Base Clock (BCLK) – The frequency at which the processor communicates with the memory and PCIe devices. The default BCLK for Intel Coffee Lake chips is 100 MHz.
CPU Multiplier – Dictates the ratio between the CPU and the front-side bus (FSB). The formula for determining the processor’s frequency consists of multiplying the base clock by the CPU multiplier. For example, a processor with a 100 MHz BCLK with a multiplier of 40 will operate at 4,000 MHz or 4 GHz.
CPU Core Ratio – Lets you choose whether you want to set the multiplier for all the cores in a group or individually.
Vcore – The voltage the motherboard provides to the processor.
Voltage Mode – Auto lets the motherboard decide. Manual sets a fixed Vcore. Offset mode adds a specific amount of voltage to the processor regardless of the frequency. Adaptive voltage only increases the voltage when the processor is operating in turbo mode.
AVX Offset – A separate multiplier to downlock the processor when it’s executing AVX workloads
Load-Line Calibration (LLC) – Sometimes, typically when the processor is under load, it doesn’t receive the amount of voltage set by the user. The problem is called Vdroop, which stands for voltage droop. Load-line calibration basically compensates Vdroop by providing extra voltage.
Intel Speedstep – Feature that increases or decreases processor speed and voltage according to the load.
Uncore – Regulates the frequency of the different controllers on the processor like the L3 cache, memory controller, etc.
FCLK – Controls the speed in which data is passed from the processor to the graphics card. By default, Coffee Lake has an 800 MHz FCLK.
VCCSA – Voltage for the System Agent.
VCCIO – Voltage for the memory controller and shared cache.
Extreme Memory Profile (XMP) – Enables the XMP profile on compatible memory kits.
How to Overclock
1. Enter the BIOS. Our tutorial on accessing the BIOS explains how, but for most desktop PCs, hitting the Del key on your keyboard as soon as you see the motherboard logo pop up on your monitor works.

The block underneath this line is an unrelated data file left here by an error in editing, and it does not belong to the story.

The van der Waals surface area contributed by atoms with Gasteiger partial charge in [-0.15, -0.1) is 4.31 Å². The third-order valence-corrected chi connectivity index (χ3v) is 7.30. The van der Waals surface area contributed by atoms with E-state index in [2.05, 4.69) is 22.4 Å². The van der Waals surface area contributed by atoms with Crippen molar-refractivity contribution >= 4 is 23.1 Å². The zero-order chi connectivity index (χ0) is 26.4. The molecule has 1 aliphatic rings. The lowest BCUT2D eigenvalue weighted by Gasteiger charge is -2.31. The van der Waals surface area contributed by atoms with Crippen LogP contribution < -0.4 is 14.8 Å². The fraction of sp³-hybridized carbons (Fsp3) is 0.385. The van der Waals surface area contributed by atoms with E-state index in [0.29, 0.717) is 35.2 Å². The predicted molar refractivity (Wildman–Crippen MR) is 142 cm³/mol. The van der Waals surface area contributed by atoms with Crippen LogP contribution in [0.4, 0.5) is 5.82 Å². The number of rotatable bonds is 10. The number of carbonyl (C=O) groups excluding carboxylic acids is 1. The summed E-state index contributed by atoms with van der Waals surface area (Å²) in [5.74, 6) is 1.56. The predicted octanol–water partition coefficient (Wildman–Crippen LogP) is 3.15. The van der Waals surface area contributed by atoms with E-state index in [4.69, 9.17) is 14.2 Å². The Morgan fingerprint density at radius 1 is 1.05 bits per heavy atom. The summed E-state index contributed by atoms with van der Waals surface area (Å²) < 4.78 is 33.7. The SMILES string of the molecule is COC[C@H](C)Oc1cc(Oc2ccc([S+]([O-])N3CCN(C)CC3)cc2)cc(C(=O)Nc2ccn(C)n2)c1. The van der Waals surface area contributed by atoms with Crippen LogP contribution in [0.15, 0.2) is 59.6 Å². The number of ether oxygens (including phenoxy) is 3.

2. Enable XMP to automatically setup your memory modules to run at their advertised speed. The official support memory on Coffee Lake is DDR4-2666. If you’re running faster memory, make sure your system is stable before overclocking the processor. You want to avoid guessing if future system instability is caused by the memory overclock or the processor overclock.
3. Set the CPU multiplier to your desired overclock. There are two different approaches to this step. You can gradually increase your processor’s frequency using 100 MHz increments until you’ve hit the wall, or you can set a desired frequency and work your way up or down from there.
Intel markets the single-core boost clock speed for its processors. We’ve listed the all-core boost clock speeds for the various Coffee Lake K-series chips for your convenience.
4. For the CPU core ratio, choose the option to synchronize all cores so that you overclock all the processor’s core to the same frequency.
5. We suggest using a 1.25V for the Vcore as the starting point. Intel details the maximum voltages for Coffee Lake processors in this document and recommends a maximum operating voltage of 1.52V. The value is just insane for daily usage, and there’s zero possibility of cooling a processor at that voltage without resorting to exotic cooling. For safe measure, keep it below 1.40V.
There is no magic formula when it comes to overclocking. If you want to pinpoint the exact voltage for stability, use small increments of 0.01V. If you’re not the patient type, you can work with higher increments, like 0.05V.
We suggest not using the borderline voltage for stability. Overclocking isn’t a precise science, and hardware is unpredictable. It doesn’t hurt to add a couple of volts to your borderline voltage for some headroom.
6. Configure the voltage mode to the selection of your choice. We suggest adaptive mode because the Vcore decreases with the multiplier, which will make the processor generate less heat and consume less power. It also increases processor longevity.
7. Set the AVX offset to -1 or -2 to reduce the multiplier when your processor engages in AVX workloads. AVX workloads hit the processor hard and, as a result, require more voltage to achieve stability.